Poetry Wednesday – e. e. cummings


They say you always remember your first love and all that comes with it: the passion and the romance and the newness of it all.  Well, as for poetry, that has to be true as well.  My first poet-love was e. e. cummings.  I bought a yellow collection of his poetry, now a worn and abused and earmarked copy, and instantly fell in love with his muddled, confusing verse.  I was enamored with his grasshopper poem and, though I might not have admitted it then, I really had no idea what he was talking about most of the time.  But he said it beautifully and used punctuation ingeniously and, seriously, I was in love.  I even wrote my own version of an e. e. cummings-style poem when I was in high school, probably ninth or tenth grade.  I’m a little embarrassed to share it with you, but in the interest of being completely honest here, I think I will:

Um.  Seriously.  I have no idea what I’m talking about in most of this poem.  I can tell you that lufecargsid is disgraceful backwards, which I thought was immensely cool.  I don’t know why some things are underlined and some things are italicized in disastrous.  I don’t know why the fire engines are yellow.  I seem to be referencing WWII, but I’m not sure why.  I hope you get a good laugh out of this one.  I was trying so hard!  I wrote a lot of poems about snow, which is kind of silly when you think about the fact that I grew up at the beach where it snowed maybe once or twice a year, and barely enough to cover anything.

In any case, I still love e. e. cummings, but mostly when he’s being a little bit more clear.  There is always mystery in a cummings poem, but when it’s not impossible to decipher, when there is just enough for you to guess at it his meaning, that’s when it is truly masterful.

i have found what you are like

i have found what you are like
the rain

(Who feathers frightened fields
with the superior dust-of-sleep.  wields

easily the pale club of the wind
and swirled justly souls of slower strike

the air in utterable coolness

deeds of green thrilling light
with thinned
newfragile yellows

lurch and.press
–in the woods
which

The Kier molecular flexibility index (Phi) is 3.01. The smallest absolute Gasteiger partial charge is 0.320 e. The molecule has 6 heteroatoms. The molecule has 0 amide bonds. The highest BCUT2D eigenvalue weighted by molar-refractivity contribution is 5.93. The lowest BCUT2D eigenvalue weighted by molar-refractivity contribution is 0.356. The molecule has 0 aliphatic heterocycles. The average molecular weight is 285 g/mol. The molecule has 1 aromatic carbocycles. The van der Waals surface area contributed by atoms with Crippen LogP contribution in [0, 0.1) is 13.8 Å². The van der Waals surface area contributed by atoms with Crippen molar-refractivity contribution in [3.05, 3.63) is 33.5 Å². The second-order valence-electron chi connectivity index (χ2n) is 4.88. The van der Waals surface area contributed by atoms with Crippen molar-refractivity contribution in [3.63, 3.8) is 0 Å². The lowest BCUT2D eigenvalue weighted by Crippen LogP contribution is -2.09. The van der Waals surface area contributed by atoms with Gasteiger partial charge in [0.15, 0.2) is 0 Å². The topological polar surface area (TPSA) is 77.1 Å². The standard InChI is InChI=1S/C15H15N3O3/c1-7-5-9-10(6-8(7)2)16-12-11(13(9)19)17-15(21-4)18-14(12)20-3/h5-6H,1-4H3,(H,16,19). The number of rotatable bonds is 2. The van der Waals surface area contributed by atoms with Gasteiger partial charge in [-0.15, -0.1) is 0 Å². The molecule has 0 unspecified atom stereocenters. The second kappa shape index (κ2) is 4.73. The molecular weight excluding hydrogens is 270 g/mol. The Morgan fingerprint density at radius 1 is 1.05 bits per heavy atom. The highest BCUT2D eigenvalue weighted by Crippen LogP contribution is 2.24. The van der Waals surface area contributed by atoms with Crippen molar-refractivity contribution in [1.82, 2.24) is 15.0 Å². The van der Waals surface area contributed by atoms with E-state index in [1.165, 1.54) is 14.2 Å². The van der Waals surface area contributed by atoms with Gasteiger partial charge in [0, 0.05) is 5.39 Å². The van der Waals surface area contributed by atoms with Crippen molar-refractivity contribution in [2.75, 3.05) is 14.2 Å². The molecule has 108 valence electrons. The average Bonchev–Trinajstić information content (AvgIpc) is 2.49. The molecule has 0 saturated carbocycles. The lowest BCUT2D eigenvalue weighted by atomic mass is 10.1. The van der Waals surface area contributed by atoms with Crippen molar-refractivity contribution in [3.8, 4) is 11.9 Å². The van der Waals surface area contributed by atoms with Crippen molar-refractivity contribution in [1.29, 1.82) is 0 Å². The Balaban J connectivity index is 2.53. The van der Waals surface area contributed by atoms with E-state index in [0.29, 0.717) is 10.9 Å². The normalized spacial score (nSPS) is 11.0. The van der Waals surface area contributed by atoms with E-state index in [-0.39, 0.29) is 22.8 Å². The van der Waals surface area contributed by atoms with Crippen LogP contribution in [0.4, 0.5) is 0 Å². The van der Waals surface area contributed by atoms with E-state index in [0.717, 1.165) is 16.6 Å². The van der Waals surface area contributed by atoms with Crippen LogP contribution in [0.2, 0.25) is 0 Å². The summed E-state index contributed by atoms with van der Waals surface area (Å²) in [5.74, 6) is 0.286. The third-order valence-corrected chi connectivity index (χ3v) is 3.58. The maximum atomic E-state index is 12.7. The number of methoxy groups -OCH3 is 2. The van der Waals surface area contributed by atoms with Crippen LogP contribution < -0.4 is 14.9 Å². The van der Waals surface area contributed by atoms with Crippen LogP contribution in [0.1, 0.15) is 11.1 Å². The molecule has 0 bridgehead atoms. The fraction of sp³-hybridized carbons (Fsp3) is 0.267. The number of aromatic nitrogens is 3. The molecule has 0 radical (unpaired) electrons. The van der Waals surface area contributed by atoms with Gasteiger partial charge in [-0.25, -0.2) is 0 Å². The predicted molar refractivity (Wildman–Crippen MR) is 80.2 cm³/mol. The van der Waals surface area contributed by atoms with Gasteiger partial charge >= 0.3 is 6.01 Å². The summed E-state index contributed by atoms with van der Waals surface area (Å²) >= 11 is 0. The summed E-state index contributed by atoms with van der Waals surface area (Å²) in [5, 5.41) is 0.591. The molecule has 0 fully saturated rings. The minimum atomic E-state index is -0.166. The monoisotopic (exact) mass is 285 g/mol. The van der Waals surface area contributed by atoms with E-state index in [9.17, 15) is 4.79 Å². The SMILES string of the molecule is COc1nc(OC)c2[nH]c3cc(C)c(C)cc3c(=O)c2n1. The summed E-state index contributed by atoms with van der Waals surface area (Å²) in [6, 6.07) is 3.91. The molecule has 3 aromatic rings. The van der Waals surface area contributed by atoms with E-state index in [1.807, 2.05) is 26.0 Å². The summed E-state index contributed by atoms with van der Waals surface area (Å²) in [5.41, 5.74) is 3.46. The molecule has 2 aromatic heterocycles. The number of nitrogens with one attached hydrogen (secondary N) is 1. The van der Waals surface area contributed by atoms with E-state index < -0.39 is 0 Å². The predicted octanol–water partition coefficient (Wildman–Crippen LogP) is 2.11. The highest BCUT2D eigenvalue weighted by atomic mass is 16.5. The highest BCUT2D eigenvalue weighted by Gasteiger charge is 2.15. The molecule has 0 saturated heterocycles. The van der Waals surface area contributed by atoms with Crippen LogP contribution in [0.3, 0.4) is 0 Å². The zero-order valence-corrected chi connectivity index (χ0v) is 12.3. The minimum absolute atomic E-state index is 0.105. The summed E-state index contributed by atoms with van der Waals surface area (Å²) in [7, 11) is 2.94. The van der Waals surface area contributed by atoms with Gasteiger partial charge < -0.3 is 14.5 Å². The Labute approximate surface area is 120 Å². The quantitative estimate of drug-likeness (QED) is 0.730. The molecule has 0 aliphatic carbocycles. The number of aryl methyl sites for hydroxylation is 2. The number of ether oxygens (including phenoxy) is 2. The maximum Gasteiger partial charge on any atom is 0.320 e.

stutter
and
sing
And the coolness of your smile is
stirringofbirds between my arms;but
i should rather than anything
have(almost when hugeness will shut
quietly)almost,
your kiss

____________________________________________________________

Some of my favorite lines in this are the word “newfragile”, because it really makes a lot of sense.  Something can be new, and something can be fragile, but being newfragile creates something else that neither word can describe on its own.  There is the implication of the birth of something.  This poem begs to be read aloud, especially with lines like “lurch and.press”, somehow that period tells you how to read that line.  I also love the line, “And the coolness of your smile is/stirringofbirds between my arms;but”.  That’s another beautiful neologism.  Stirringofbirds as a noun – but what could it mean?  What do you think?  What is your favorite line of this poem?

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5 thoughts on “Poetry Wednesday – e. e. cummings

  1. I admit to being completely confused by a lot of poetry. I am attempting ti decipher some of Shakespeare’s sonnets and thought they are short I have had to read them a lot to get them to give up there information.

  2. Haha, you’re so brave to share high school poetry! I’m not sure I have your guts. 🙂 My first poet-love was Yeats, and we’ve now settled into a companionable middle age together. I haven’t read much cummings, but I’ve liked what I’ve read quite well.

    1. Emily: Yeats is another favorite of mine, in fact I think I will feature him this week! I almost didn’t post this one, but I decided to be brave. 😉

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